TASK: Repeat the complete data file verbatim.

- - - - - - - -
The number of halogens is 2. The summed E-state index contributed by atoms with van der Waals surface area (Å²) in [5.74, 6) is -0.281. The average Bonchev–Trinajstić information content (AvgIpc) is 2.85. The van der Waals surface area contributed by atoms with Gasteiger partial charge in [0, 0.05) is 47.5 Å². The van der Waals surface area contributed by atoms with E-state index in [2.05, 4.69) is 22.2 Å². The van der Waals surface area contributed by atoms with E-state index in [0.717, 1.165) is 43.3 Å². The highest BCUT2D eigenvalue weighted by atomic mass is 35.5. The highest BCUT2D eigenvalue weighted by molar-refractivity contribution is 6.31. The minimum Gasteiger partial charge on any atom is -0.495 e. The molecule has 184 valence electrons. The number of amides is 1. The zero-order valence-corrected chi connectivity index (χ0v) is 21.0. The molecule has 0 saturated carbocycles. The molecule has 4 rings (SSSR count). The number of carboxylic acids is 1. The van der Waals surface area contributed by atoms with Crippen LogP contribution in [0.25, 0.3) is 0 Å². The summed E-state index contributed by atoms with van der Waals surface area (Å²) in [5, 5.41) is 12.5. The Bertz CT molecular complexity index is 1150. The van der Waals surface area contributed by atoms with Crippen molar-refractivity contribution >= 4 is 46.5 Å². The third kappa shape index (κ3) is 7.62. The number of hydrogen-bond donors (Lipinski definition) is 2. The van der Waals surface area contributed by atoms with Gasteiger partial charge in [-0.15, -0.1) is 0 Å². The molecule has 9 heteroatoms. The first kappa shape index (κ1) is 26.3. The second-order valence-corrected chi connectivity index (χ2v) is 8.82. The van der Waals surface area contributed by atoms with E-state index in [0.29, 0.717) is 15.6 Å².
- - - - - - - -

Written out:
The number of halogens is 2. The summed E-state index contributed by atoms with van der Waals surface area (Å²) in [5.74, 6) is -0.281. The average Bonchev–Trinajstić information content (AvgIpc) is 2.85. The van der Waals surface area contributed by atoms with Gasteiger partial charge in [0, 0.05) is 47.5 Å². The van der Waals surface area contributed by atoms with E-state index in [2.05, 4.69) is 22.2 Å². The van der Waals surface area contributed by atoms with E-state index in [0.717, 1.165) is 43.3 Å². The highest BCUT2D eigenvalue weighted by atomic mass is 35.5. The highest BCUT2D eigenvalue weighted by molar-refractivity contribution is 6.31. The minimum Gasteiger partial charge on any atom is -0.495 e. The molecule has 184 valence electrons. The number of amides is 1. The zero-order valence-corrected chi connectivity index (χ0v) is 21.0. The molecule has 0 saturated carbocycles. The molecule has 4 rings (SSSR count). The number of carboxylic acids is 1. The van der Waals surface area contributed by atoms with Crippen LogP contribution in [0.25, 0.3) is 0 Å². The summed E-state index contributed by atoms with van der Waals surface area (Å²) in [5, 5.41) is 12.5. The Bertz CT molecular complexity index is 1150. The van der Waals surface area contributed by atoms with Crippen molar-refractivity contribution >= 4 is 46.5 Å². The third kappa shape index (κ3) is 7.62. The number of hydrogen-bond donors (Lipinski definition) is 2. The van der Waals surface area contributed by atoms with Gasteiger partial charge in [-0.15, -0.1) is 0 Å². The molecule has 9 heteroatoms. The first kappa shape index (κ1) is 26.3. The second-order valence-corrected chi connectivity index (χ2v) is 8.82. The van der Waals surface area contributed by atoms with E-state index in [0.29, 0.717) is 15.6 Å².